AES Convention Product Design Track Co-Chairs Bob Moses & Jonathan Novick.
New York (September 21, 2011)—The Audio Engineering Society has announced its AES Convention Product Design Track Events. Scheduled for October 20-23, the Convention will be held in New York City’s Jacob Javits Center.
“While vintage gear remains a staple of our industry, new product development is the driving force behind major manufacturers and start-ups alike,” noted 131st AES Convention Chair Jim Anderson. “The stakes for a successful product launch have never been higher. Our product design Co-Chairs, Bob Moses and Jonathan Novick, have developed an insightful and far ranging program to help define issues faced by both the innovators and their market. Our Exhibition Hall is once again filled with new products. This year’s product design track will provide attendees with an in depth look into how they get from drawing board to equipment rack.”
AES PRODUCT DESIGN TRACK EVENTS:
IS YOUR EQUIPMENT DESIGN A NOISE PROBLEM WAITING TO HAPPEN?
Chair: Bill Whitlock, Jensen Transformers.
A design goal for all audio equipment is freedom from hum and buzz, but AC power normally creates a system environment of ground voltage differences. While a balanced interface is the first line of defense against this noise source, many engineers misunderstand that issue itself. This class will address these and other design pitfalls.
HIGH RESOLUTION AUDIO – A NETWORKED FUTURE?
Chair: Vicki Melchior, Technical Consultant. Panelists: John Dawson, Arcam; Aaron Gelter, Harman International; Steven Harris, BridgeCo.
Though traditionally built on point-to-point connections, high res home audio and video systems are evolving toward full or partial networking. This panel will address a number of promising standards and protocols and consider their potential relative to current forms of interfacing.
REAL-TIME AUDIO PROCESSING CAPABILITIES OF MICROCONTROLLERS AND APPLICATION PROCESSORS
Chair: Paul Beckmann.
Microcontrollers and application processors have been steadily improving in performance, to the point where they are being seriously considered by many audio product developers. This workshop compares the architectures of microcontrollers and application processors with traditional DSPs with an eye towards their suitability for real-time audio processing.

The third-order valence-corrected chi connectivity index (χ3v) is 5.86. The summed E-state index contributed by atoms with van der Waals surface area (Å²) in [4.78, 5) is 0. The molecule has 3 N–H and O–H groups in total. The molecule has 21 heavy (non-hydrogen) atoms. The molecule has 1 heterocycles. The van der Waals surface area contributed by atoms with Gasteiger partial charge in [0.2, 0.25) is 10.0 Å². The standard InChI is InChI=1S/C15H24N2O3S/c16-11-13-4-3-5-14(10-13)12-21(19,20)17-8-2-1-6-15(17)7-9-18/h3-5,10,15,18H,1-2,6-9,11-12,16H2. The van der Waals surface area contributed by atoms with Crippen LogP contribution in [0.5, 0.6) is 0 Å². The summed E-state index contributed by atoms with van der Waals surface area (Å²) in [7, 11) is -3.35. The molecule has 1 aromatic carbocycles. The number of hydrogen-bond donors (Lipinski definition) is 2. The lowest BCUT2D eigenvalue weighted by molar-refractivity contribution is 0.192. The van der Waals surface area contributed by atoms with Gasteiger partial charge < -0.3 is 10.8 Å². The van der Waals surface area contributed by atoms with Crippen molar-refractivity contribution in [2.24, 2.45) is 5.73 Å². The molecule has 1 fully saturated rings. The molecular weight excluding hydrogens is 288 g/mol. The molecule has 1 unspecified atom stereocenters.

DESIGN OF A DYNAMIC RANGE COMPRESSOR
Chair: Josh Reiss.
Despite being one of the most widely used audio effects, dynamic range compression, remains poorly understood. And there is little formal knowledge and analysis of compressor design techniques. This tutorial will describe several approaches to digital dynamic range compressor design. It will explain why the designs sound different, and provide distortion-based metrics to analyze their quality. It will also provide recommendations for high performance compressor design.
HOT AND NONLINEAR – LOUDSPEAKERS AT HIGH AMPLITUDES
Chair: Wolfgang Klippel, Klippel GmbH.
Nonlinearities inherent in electro-dynamical transducers, the heating of the voice coil and the magnetic system limit acoustical output, generate distortion and other symptoms at high amplitudes. This tutorial provides an introduction into the fundamentals, examines alternative measurement techniques and will address the relationship between the physical causes and symptoms depending on the properties of the particular stimulus (test signal, music).
BUILDING ANALOG IN THE 2010S
Chair: Bruce Hofer, Audio Precision.
Hofer will share his insights for achieving cutting edge, reliable performance from today’s parts.
AN OVERVIEW OF AUDIO SYSTEM GROUNDING AND INTERFACING
Chair: Bill Whitlock, Jensen Transformers.
Equipment makers like to pretend the problems don’t exist, but this tutorial replaces hype and myth with insight and knowledge, revealing the true causes of system noise and ground loops. Also discussed will be unbalanced to balanced connections, RF interference, and power line treatments. Be aware, some widely used “cures” are both illegal and deadly.
BLUETOOTH FOR AUDIO
Chair: Andy Glass, Bluetooth SIG.
Bluetooth has many applications from wireless keyboards to printing. When it comes to audio it is often associated with low bandwidth voice connections and compressed stereo. High quality is possible though. Implementers are not limited to the codecs already on the market. The limitations of Bluetooth are sometimes more imagined than real.
ADDITIONAL PRODUCT DESIGN EVENTS INCLUDE:
ALTERNATIVE MEASUREMENT TECHNIQUES
SPECIFYING CLASS D SOLUTIONS
Chair: Brian Oppegaard, SpeakerPower. Panelists: Bruno Putzeys (Hypex), Eric Mendenhall (Extron), Gordon Wanlass (Power Physics)
HOW TO MAKE A NETWORKED AUDIO GIZMO